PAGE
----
People with mental health problems often have to wait for more
than a year before they can leave hospital and go into supported
housing, writes Katie Leason.
A report based on 18 housing projects in three London boroughs
reveals that most of the residents came into supported housing from
hospital. A third of residents had to wait up to six months to be
allocated while more than half had to wait for at least a year.
The report, ‘Getting a Move On’, was produced jointly by the
Greater London Authority, the Association of London Government, the
Sainsbury Centre for Mental Health and Advocacy Really Works.
In two boroughs, staff reported significant numbers of people in
hospital waiting for accommodation, with some people being placed
in housing outside the borough because of a shortage of suitable
Delays were attributed to gaps in provision, particularly for
people with specific needs, such as those with dual diagnosis or a
forensic history, and those requiring single sex accommodation.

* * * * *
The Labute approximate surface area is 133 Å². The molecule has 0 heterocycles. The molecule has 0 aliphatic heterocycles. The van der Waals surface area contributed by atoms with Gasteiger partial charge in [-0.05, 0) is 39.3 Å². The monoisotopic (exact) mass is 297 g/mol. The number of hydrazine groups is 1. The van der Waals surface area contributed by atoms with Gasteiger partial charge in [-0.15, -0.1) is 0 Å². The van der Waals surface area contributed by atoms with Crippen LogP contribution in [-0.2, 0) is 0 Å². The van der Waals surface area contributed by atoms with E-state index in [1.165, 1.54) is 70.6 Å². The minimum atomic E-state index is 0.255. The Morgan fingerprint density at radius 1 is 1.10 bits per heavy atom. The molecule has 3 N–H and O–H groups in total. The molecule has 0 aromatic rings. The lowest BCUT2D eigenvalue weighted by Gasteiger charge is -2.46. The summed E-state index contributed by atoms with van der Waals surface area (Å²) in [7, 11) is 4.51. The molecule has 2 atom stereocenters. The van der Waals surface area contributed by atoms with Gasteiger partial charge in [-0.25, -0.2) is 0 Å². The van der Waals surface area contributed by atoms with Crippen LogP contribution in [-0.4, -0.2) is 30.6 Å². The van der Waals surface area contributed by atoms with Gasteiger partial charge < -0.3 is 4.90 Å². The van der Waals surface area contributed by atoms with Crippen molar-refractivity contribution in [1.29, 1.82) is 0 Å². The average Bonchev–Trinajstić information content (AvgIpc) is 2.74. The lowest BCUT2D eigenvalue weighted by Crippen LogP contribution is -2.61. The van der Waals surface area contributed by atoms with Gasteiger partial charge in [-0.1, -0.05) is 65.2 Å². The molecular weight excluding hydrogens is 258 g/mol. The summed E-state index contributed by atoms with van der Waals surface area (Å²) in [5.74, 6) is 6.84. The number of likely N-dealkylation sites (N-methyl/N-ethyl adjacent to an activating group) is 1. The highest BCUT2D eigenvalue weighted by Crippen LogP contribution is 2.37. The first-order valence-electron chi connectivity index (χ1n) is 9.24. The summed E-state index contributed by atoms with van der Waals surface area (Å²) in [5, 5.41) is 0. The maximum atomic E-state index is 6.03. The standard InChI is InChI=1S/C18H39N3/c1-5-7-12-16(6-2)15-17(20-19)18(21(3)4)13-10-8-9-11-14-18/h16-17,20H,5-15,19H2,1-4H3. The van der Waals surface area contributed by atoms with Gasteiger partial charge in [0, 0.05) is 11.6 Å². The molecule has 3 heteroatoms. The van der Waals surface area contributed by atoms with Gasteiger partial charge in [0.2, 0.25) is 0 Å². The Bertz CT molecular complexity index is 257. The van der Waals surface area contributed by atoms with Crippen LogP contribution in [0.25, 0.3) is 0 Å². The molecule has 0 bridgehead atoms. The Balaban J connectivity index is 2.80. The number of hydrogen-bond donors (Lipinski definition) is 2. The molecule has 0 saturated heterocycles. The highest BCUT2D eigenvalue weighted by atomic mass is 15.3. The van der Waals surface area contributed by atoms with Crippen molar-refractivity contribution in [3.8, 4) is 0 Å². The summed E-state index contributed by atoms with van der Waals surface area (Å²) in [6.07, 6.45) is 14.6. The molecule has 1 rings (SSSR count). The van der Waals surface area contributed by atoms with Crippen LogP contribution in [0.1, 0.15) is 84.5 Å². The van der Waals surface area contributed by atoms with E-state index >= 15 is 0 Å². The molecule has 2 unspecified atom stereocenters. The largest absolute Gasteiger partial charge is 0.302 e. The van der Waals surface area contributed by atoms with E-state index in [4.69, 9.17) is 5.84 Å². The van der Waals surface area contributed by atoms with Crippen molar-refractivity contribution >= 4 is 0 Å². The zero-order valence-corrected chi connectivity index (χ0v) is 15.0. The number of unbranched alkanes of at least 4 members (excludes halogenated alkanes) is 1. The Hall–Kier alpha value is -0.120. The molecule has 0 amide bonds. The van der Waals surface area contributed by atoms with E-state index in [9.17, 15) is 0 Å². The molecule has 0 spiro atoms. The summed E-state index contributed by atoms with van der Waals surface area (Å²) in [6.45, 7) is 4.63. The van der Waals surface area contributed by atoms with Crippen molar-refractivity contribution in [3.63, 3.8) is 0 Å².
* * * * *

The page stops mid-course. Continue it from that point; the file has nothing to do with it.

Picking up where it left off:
Most of the residents interviewed had found their accommodation
through their social worker, community psychiatric nurse or key
worker. While the residents spoke positively about these staff,
there were concerns over the lack of staff continuity and
communication between agencies.
The residents who were most content with their housing situation
tended to be in supported accommodation with some independence.
However, some housing project workers reported a reluctance on the
part of some clients to move into less supportive settings, and a
tendency for statutory sector workers to be overly cautious about
placing them there.
Housing project staff added that the dependency levels of people
being referred to them in the first place were increasing.
The report calls on the government to reflect London’s own
unique requirements for mental health services in the way central
funds are allocated.